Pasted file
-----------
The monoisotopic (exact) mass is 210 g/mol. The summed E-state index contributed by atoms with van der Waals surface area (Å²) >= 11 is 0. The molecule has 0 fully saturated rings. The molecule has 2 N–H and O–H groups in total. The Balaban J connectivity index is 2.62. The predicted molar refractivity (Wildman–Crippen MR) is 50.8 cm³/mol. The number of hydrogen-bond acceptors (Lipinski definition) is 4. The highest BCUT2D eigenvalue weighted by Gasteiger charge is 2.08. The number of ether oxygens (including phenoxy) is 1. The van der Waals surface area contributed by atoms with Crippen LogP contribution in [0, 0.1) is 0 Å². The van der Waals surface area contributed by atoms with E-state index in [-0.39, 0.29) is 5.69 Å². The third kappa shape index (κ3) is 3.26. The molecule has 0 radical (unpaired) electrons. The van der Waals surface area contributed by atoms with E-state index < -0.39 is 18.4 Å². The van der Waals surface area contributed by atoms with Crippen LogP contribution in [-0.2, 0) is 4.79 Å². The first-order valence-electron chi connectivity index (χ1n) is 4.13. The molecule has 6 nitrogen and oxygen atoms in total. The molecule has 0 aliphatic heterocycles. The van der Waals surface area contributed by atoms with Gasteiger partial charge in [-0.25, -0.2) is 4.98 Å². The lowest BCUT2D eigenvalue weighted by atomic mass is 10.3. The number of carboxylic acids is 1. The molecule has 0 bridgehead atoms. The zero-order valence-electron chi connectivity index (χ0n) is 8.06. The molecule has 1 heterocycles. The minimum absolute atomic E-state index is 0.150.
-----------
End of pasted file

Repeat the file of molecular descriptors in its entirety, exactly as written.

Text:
The monoisotopic (exact) mass is 210 g/mol. The summed E-state index contributed by atoms with van der Waals surface area (Å²) >= 11 is 0. The molecule has 0 fully saturated rings. The molecule has 2 N–H and O–H groups in total. The Balaban J connectivity index is 2.62. The predicted molar refractivity (Wildman–Crippen MR) is 50.8 cm³/mol. The number of hydrogen-bond acceptors (Lipinski definition) is 4. The highest BCUT2D eigenvalue weighted by Gasteiger charge is 2.08. The number of ether oxygens (including phenoxy) is 1. The van der Waals surface area contributed by atoms with Crippen LogP contribution in [0, 0.1) is 0 Å². The van der Waals surface area contributed by atoms with E-state index in [-0.39, 0.29) is 5.69 Å². The third kappa shape index (κ3) is 3.26. The molecule has 0 radical (unpaired) electrons. The van der Waals surface area contributed by atoms with E-state index < -0.39 is 18.4 Å². The van der Waals surface area contributed by atoms with Crippen LogP contribution in [-0.2, 0) is 4.79 Å². The first-order valence-electron chi connectivity index (χ1n) is 4.13. The molecule has 6 nitrogen and oxygen atoms in total. The molecule has 0 aliphatic heterocycles. The van der Waals surface area contributed by atoms with Gasteiger partial charge in [-0.25, -0.2) is 4.98 Å². The lowest BCUT2D eigenvalue weighted by atomic mass is 10.3. The number of carboxylic acids is 1. The molecule has 0 bridgehead atoms. The zero-order valence-electron chi connectivity index (χ0n) is 8.06. The molecule has 1 heterocycles. The minimum absolute atomic E-state index is 0.150.